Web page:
These two groups make up 40 per cent of the 30 million consumers who shop at K-Mart each week. Furthermore, according Miami-based agency Market Segment Group, the purchasing power of minority consumers in the US is growing seven-times faster than that of white consumers. Blacks spent $469bn (£324bn) on consumer goods last year, while Latinos spent $384bn (£265.5bn). The ads feature pop singer Chaka Kahn, gospel-R&B star BeBe Winans, and, in Spanish-language ads, music legend Jose Feliciano. The retailer’s new strapline to accompany these ads is “K-Mart. The stuff of life”.
But if K-Mart truly wants to court minorities, it will need to go a lot further than just an advertising campaign. It’s hard to see how the middle-class, white Martha Stewart fits neatly with its multi-cultural targeting plan. Yet K-Mart regards this as a longer-term strategy and, according to Omar Wasow, executive director of Web portal BlackPlanet.com, which has a claimed 5.1 million unique visitors each month, it’s making a smart move. “To look at marketing as race-neutral in today’s economy is naive,” he says. “This isn’t about being politically correct. It’s about being financially intelligent.”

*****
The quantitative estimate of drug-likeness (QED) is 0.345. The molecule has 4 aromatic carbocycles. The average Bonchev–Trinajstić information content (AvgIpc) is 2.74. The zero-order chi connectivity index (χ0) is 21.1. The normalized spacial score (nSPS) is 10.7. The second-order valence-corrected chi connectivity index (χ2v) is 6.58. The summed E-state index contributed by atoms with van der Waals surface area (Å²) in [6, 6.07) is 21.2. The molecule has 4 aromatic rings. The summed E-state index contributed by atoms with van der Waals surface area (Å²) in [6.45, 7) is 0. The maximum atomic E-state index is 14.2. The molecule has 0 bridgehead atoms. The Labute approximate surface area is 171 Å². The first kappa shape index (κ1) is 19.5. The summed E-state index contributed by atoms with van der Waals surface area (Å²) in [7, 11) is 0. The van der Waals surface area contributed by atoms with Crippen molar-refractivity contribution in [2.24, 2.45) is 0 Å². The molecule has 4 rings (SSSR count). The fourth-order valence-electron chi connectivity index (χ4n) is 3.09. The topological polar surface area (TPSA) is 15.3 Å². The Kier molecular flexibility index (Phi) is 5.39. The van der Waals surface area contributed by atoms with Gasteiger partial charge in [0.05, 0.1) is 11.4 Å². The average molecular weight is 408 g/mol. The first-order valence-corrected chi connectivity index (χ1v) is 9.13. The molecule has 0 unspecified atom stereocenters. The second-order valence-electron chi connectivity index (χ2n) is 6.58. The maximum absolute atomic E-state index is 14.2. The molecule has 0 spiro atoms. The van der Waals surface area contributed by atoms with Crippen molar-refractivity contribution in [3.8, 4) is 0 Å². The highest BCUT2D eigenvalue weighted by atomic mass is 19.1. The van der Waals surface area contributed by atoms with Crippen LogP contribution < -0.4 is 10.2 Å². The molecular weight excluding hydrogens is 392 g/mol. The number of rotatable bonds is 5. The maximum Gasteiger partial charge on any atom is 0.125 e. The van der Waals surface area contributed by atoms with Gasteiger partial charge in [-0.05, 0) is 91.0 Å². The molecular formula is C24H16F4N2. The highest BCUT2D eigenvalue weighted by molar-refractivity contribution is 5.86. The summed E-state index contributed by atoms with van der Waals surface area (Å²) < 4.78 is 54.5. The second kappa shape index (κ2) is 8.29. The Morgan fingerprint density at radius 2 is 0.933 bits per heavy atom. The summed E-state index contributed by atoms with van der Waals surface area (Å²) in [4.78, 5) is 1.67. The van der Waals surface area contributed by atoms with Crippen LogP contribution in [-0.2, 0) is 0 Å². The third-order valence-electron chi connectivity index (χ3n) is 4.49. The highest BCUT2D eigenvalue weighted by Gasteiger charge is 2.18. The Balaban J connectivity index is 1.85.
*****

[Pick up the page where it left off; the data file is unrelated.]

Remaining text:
Intelligent or not, with its Chapter 11 filing K-Mart has bought some much-needed time. What it has to prove now is that it can reposition itself as a financially viable, modern retail giant. It needs millions of Americans to agree with the slogan that K-Mart is indeed the best place for “The stuff of life”.
Polly Devaney is a former Unilever executive now working as a freelance business writer